Parents have been an undeniable resource for the service system. Parents who provide a life-long home for their son or daughter have made major contributions not only to their family but also to society.
You Are Not Alone Over 76% of people with developmental disabilities live at home with their families. 1.9 million people with developmental disabilities are estimated to live at home or with a family caregiver. Nationwide there are an estimated 475,000 older caregivers of children and adults with intellectual or developmental disabilities. Some 25% of these caregivers are age 60 or older.
WAITING LIST NATIONWIDE, 80,000 FAMILIES ON A WAITING LIST FOR GOVERNMENT-FUNDED RESIDENTIAL SERVICES
Fewer than 50% of these individuals have a viable plan for the future after their parents die. The average age of an adult with a developmental disability living with parents age 60 and older is 38 years. Child with MR today – life expectancy of 66.
Wish List For Our Children A good place to live Reliable and compassionate caretakers Adequate private financial resources Adequate government resources Good medical and dental care Friends A healthy diet
Reasons to Plan Change is inevitable for all of us We have more control of the outcomes now and can design our own system We gain peace of mind We can make changes gradually, easing the transition for our son or daughter It will be less of a burden to future caregivers because we can help them now
Why Plan? Resources may diminish with time Decisions made in crisis may result in taking what is available, not what is best We would like the same freedom from caregiving that other older parents enjoy Must find replacement for yourself Child may want to live elsewhere
Do you want to act now and voice preferences for your childs future, or leave the decisions to others after you are gone? Planning is a process, not a problem or solution.
It is one of the things we all have in common. It is going to happen to us eventually. Almost all of us avoid thinking about it until it is too late to plan. Like sex, no one is comfortable talking about it.
Reasons Given for Not Planning We do not want to think about our illness or death We are not sure that the services will meet our desires We assume that others will provide, if the need arises My son or daughter contributes at home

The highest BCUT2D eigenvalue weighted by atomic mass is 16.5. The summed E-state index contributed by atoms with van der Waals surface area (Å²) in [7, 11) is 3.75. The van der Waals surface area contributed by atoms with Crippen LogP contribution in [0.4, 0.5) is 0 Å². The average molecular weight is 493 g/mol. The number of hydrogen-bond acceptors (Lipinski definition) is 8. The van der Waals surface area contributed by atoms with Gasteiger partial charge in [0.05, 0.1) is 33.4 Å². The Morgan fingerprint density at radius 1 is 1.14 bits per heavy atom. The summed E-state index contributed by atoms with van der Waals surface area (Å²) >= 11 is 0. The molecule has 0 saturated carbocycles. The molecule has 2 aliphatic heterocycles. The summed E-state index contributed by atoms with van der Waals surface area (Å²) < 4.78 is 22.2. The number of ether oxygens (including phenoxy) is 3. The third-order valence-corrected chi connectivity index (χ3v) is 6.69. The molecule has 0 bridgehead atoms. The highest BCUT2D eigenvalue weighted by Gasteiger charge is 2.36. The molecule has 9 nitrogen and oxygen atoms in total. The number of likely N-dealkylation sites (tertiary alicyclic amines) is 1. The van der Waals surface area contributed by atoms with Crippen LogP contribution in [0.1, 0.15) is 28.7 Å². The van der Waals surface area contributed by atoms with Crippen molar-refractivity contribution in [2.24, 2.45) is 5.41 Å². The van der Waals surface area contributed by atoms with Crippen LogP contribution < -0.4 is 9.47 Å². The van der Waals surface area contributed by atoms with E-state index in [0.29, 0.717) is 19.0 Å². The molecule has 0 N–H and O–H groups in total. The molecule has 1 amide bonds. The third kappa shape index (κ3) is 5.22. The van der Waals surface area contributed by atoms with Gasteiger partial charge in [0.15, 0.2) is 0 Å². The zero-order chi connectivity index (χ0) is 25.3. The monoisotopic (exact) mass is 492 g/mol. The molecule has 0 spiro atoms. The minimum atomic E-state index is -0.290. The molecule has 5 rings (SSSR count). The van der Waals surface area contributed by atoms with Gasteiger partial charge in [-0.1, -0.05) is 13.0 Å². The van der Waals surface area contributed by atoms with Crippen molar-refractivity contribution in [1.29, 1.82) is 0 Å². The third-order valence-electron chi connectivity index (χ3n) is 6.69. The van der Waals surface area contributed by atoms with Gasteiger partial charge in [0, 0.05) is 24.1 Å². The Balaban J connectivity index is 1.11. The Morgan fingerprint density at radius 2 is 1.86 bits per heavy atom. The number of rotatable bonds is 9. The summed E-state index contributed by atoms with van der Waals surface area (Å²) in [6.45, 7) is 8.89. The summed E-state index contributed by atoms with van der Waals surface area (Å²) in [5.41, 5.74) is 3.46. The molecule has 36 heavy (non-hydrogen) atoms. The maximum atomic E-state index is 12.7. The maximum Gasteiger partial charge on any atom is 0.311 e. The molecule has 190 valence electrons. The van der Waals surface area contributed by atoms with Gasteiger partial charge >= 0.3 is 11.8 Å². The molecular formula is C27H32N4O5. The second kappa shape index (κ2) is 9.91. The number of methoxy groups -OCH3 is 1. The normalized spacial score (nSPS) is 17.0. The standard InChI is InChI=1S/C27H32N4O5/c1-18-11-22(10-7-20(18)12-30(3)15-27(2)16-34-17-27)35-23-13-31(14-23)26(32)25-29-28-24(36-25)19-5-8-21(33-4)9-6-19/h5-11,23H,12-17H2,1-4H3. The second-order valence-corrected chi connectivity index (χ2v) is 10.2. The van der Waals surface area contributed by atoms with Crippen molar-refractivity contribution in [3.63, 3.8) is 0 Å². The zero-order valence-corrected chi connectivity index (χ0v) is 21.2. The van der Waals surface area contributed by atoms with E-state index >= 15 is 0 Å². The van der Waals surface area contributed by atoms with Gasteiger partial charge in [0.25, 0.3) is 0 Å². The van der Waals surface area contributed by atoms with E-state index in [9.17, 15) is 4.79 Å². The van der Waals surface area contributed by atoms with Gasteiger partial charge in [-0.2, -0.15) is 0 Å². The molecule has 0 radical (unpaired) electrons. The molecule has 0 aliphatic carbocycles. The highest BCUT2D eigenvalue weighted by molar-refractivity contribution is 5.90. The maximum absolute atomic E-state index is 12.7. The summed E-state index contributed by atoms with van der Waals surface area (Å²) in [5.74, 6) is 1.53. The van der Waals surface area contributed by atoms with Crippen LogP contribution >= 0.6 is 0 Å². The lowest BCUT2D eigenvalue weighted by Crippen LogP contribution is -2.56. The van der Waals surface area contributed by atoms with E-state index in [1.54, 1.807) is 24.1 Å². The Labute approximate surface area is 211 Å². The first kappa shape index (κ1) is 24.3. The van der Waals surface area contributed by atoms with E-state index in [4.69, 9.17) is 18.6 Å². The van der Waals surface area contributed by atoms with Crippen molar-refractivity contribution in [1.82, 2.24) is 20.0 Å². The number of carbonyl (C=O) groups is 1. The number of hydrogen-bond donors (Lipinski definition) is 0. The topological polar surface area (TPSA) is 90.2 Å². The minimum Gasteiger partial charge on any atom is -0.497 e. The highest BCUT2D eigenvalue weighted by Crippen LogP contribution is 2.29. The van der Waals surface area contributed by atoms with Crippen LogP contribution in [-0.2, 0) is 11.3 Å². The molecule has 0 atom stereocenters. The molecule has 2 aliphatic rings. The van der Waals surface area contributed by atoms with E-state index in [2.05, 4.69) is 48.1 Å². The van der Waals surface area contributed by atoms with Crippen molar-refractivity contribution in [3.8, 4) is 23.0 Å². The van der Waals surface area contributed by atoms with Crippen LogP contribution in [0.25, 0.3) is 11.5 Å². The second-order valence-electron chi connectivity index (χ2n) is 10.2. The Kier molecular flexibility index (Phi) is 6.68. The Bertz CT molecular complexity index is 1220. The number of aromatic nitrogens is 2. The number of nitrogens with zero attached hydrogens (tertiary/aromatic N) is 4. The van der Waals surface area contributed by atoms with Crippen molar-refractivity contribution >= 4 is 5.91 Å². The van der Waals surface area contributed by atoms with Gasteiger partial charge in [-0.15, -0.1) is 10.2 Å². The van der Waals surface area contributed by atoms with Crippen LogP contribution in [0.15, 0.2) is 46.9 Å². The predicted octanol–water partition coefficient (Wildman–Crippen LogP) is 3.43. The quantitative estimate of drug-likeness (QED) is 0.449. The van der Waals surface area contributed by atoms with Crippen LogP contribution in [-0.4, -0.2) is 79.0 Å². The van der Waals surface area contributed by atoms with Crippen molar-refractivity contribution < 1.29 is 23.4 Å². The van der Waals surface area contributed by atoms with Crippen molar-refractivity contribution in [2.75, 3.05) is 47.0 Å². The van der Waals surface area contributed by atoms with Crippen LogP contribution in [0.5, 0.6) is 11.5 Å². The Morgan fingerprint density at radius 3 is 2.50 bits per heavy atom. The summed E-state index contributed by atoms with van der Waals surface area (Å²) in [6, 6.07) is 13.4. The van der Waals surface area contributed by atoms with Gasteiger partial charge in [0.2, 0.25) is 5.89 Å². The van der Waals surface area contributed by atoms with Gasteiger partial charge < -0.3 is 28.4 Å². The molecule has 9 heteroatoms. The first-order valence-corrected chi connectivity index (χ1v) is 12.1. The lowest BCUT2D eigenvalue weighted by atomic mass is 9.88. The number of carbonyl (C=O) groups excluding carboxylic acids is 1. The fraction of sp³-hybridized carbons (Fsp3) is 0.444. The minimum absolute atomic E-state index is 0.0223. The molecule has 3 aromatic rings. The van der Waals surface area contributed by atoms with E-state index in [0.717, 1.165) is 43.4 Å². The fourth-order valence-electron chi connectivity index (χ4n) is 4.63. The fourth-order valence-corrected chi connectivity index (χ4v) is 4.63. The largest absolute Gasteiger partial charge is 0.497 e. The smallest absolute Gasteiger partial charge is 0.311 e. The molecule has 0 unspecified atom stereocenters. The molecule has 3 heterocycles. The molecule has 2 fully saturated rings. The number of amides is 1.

Planning is Important! Families know that safety of their loved one is directly related to the number and quality of relationships in ones life as well as a system of checks and balances established by the family Thinking about the future and trying to plan ahead is an emotional experience which takes courage
Support and Housing Considerations All the activities of daily living: Personal care, dressing, Food preparation, Hygiene, safety
Health and other related issues: Medical conditions, seizures, medication, behavioral needs, dental needs
Social relationships: How are friends, family, and others going to stay in touch? What are their roles?
Work life or daytime activities: Who will be in touch with employer, medical supports, human service agencies? Volunteering?
Considerations: Transportation, money management, food shopping, social activities
FEDERAL BENEFITS ENROLL IN FEDERAL BENEFIT PROGRAMS: MEDICAID SSI SSDI FOOD STAMPS MEDICARE SECTION 8 HOUSING VOUCHERS AFC
Financial assessment: How is all this going to to be funded? What public benefits exist: SSI, paycheck, waivers, SSDI, Special needs trusts
DO YOU KNOW? Studies have reflected that between 12% and 20% of siblings state that they are willing to have their brother or sister live with them.
Roles for Siblings: Guardian Advocate – write letters, make calls, go to meetings Visitor – visit and get to know others in brothers or sisters life Friend – connect to family and community Trustee Caretaker – providing care Representative payee Parents often dont involve their other children in talking about the present and future needs of the child with a disability.
Create a Home One that reflects his / her personality and lifestyle Avoid crisis with no plan Housing alternatives
Housing Alternatives 1.Home Ownership: Gives the individual most control over living arrangement Can be financed with family savings, investments, first- time home ownership programs, or special needs trusts In-home services provided through health care agency, DDS, roommate, or community and family supports
Housing Alternatives 2.Renting or Leasing: Most communities have market rent or subsidized apartments available. Information can be obtained from state agencies, housing organizations, human service agencies, friends, relatives, landlords, and realtors. Section 8 Housing Voucher. 3.Home Sharing: 2 or more unrelated persons sharing housing and expenses.
Housing Alternatives 5.Adult Family Care or Foster Care: Individual lives with either a family member or an unrelated family. Family receives monetary support from state agency. 6.Group Homes: Generally certified by government agencies and operated by state or private provider agency. 4.Supervised Apartments: Agencies support individuals in their own individual or shared apartments. Apartment mate may or may not be an individual with disabilities.
Housing Alternatives 7. Collaboration with local housing authority and provider agency 8. In-law apartment 9. Purchase of a condo 10. Become a Section 8 landlord 11. Purchase a home, partner with provider agency, rent units
HOUSING ALTERNATIVES 12. Purchase multi-family home, rent units 13. Rent in federal-owned 55+ properties 14. Join other families to purchase a house, provider agency, housing authority 15. Find an AFC provider/shared living
The worst thing one can do is not to try, to have a dream and not go for it, to spend the years of our lives in our quiet cocoon fluttering and forever wondering if something could have been – never, never knowing. -Alinda Arthur Nelson